• ponderous •
Part of Speech: Adjective
Meaning: 1. Very heavy, very bulky, clumsy, unwieldy, slow moving from bulk and weight, such as a ponderous elephant. 2. Important, worth pondering, such as ponderous words. 3. Belabored, slow-moving, dull, as a ponderous speech (see Word History).
Notes: No, today's Good Word has nothing to do with ponds or pondering, though historically the latter comes from the same Latin root. It is accompanied by an adverb, ponderously, and two nouns: ponderousness and ponderosity, both rather appropriately ponderous themselves.
In Play: The initial meaning of today's word is not merely "very heavy", but "very heavy and clumsy": "Rhinoceroses are creatures as dangerous as they are ponderous." The second meaning is heard less frequently, but it is still around, longing to be used: "Reginald thinks that everything he says is so ponderous, he records every word that passes through his lips." Everyone around him thinks Reginald's words are ponderous in the third sense.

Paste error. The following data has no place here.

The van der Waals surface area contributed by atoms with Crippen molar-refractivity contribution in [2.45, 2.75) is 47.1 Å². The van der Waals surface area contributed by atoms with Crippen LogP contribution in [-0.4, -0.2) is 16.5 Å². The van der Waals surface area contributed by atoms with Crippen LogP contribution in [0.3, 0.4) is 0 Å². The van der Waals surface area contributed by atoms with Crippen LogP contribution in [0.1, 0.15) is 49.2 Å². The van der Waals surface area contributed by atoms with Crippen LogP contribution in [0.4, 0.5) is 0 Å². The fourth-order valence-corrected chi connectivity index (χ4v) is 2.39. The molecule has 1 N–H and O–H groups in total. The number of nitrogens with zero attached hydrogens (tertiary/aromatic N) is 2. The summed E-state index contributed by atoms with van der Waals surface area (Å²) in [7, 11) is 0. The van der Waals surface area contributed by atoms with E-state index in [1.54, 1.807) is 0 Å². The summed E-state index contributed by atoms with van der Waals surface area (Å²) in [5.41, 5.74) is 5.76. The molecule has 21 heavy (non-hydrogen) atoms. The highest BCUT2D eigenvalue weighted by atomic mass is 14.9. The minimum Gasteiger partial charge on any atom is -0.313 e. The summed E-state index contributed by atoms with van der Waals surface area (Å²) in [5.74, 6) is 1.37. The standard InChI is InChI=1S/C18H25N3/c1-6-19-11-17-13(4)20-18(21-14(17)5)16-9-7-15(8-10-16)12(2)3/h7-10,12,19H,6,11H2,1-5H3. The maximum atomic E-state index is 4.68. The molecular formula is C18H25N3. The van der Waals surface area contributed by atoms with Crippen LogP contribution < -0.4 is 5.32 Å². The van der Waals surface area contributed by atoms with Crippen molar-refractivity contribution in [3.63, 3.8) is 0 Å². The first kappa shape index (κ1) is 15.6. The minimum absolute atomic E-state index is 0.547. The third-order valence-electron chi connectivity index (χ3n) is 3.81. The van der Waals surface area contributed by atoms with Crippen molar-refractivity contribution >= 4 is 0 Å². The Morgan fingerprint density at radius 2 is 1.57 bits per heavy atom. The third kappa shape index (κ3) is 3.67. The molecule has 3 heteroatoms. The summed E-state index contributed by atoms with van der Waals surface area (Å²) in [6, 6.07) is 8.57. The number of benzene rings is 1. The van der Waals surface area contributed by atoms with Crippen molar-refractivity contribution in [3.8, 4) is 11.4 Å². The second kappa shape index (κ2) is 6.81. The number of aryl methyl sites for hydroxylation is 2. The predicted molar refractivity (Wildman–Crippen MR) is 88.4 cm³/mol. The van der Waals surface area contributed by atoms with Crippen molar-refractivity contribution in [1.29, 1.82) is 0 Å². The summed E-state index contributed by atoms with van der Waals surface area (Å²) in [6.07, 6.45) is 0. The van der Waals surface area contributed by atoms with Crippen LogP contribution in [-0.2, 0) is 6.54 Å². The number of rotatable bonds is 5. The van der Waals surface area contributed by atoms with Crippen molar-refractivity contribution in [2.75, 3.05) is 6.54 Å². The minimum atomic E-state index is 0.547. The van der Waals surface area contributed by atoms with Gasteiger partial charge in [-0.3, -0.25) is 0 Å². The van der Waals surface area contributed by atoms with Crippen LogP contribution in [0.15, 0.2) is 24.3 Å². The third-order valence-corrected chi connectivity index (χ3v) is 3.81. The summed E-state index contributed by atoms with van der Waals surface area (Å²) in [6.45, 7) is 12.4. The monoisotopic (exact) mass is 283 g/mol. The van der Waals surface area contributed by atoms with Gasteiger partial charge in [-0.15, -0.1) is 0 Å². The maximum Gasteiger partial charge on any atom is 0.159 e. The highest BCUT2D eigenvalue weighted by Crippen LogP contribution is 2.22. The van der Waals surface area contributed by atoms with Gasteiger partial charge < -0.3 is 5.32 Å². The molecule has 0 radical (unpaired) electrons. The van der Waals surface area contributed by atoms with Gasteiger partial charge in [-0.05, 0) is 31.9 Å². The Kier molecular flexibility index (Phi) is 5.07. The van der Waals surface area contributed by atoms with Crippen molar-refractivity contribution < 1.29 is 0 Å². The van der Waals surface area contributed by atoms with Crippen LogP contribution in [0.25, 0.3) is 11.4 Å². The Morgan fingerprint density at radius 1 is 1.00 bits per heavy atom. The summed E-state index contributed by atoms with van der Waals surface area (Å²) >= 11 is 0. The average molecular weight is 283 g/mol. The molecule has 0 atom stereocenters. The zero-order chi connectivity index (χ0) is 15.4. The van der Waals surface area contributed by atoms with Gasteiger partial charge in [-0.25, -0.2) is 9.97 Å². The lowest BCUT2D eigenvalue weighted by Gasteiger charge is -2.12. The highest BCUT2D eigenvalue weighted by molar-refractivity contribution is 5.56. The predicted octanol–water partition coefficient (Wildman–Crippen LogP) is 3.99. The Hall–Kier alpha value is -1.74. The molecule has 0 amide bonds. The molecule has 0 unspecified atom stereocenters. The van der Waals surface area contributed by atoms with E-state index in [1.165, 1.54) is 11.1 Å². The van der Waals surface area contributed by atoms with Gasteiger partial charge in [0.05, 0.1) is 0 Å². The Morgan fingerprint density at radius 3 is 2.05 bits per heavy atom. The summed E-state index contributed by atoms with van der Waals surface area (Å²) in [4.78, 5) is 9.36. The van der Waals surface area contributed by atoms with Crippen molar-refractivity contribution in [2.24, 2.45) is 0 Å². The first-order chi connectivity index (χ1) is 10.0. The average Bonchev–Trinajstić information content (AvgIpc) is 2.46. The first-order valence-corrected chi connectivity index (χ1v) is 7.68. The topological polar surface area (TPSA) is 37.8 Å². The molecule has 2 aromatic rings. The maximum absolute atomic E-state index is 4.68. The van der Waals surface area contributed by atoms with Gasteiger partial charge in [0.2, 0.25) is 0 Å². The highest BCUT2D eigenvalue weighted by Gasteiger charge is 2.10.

Word History: In the discussion of pensive, I introduced today's Good Word as a relative of pensive. We traced both words back to a Proto-Indo-European word with a Fickle S, (s)pen- "to draw, stretch, spin", claiming that ancients needed a weight to stretch hides or spin wool into threads. To understand the connection between thought and weight, we have to remember how people once weighed things. They had pans of equal weight hanging equidistant from the center of an arm. They placed the object(s) to be weighed in one pan, and weights of a known weight in the other. When the arm balanced, the object's weight was known. That is why even today we say things like, "Maisy weighs all her options carefully before reaching decisions."
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